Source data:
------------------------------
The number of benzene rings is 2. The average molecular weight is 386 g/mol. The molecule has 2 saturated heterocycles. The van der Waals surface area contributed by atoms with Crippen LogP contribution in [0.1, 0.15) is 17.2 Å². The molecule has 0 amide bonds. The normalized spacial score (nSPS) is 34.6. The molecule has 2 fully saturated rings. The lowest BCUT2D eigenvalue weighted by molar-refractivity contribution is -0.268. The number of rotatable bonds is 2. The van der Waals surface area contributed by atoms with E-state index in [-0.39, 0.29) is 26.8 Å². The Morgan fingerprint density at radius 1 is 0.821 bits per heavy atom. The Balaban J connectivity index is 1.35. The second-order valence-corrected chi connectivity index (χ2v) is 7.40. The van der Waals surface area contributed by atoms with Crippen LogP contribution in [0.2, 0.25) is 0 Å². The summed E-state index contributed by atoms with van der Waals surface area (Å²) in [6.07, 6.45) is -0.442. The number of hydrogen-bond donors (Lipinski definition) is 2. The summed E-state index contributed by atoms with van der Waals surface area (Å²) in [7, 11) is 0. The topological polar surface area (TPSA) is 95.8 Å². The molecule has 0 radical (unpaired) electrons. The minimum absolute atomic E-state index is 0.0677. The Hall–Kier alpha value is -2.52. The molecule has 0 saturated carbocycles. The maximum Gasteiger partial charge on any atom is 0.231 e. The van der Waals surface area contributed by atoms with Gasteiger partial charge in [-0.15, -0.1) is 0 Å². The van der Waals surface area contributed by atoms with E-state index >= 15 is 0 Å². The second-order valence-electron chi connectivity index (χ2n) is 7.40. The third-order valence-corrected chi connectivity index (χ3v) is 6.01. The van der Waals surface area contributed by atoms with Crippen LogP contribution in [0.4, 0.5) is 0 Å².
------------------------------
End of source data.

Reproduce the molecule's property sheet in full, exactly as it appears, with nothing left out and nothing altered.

The number of benzene rings is 2. The average molecular weight is 386 g/mol. The molecule has 2 saturated heterocycles. The van der Waals surface area contributed by atoms with Crippen LogP contribution in [0.1, 0.15) is 17.2 Å². The molecule has 0 amide bonds. The normalized spacial score (nSPS) is 34.6. The molecule has 2 fully saturated rings. The lowest BCUT2D eigenvalue weighted by molar-refractivity contribution is -0.268. The number of rotatable bonds is 2. The van der Waals surface area contributed by atoms with E-state index in [-0.39, 0.29) is 26.8 Å². The Morgan fingerprint density at radius 1 is 0.821 bits per heavy atom. The Balaban J connectivity index is 1.35. The second-order valence-corrected chi connectivity index (χ2v) is 7.40. The van der Waals surface area contributed by atoms with Crippen LogP contribution in [0.2, 0.25) is 0 Å². The summed E-state index contributed by atoms with van der Waals surface area (Å²) in [6.07, 6.45) is -0.442. The number of hydrogen-bond donors (Lipinski definition) is 2. The summed E-state index contributed by atoms with van der Waals surface area (Å²) in [7, 11) is 0. The topological polar surface area (TPSA) is 95.8 Å². The molecule has 0 radical (unpaired) electrons. The minimum absolute atomic E-state index is 0.0677. The Hall–Kier alpha value is -2.52. The molecule has 0 saturated carbocycles. The maximum Gasteiger partial charge on any atom is 0.231 e. The van der Waals surface area contributed by atoms with Gasteiger partial charge in [-0.15, -0.1) is 0 Å². The van der Waals surface area contributed by atoms with E-state index >= 15 is 0 Å². The second-order valence-electron chi connectivity index (χ2n) is 7.40. The third-order valence-corrected chi connectivity index (χ3v) is 6.01. The van der Waals surface area contributed by atoms with Crippen LogP contribution in [0.4, 0.5) is 0 Å².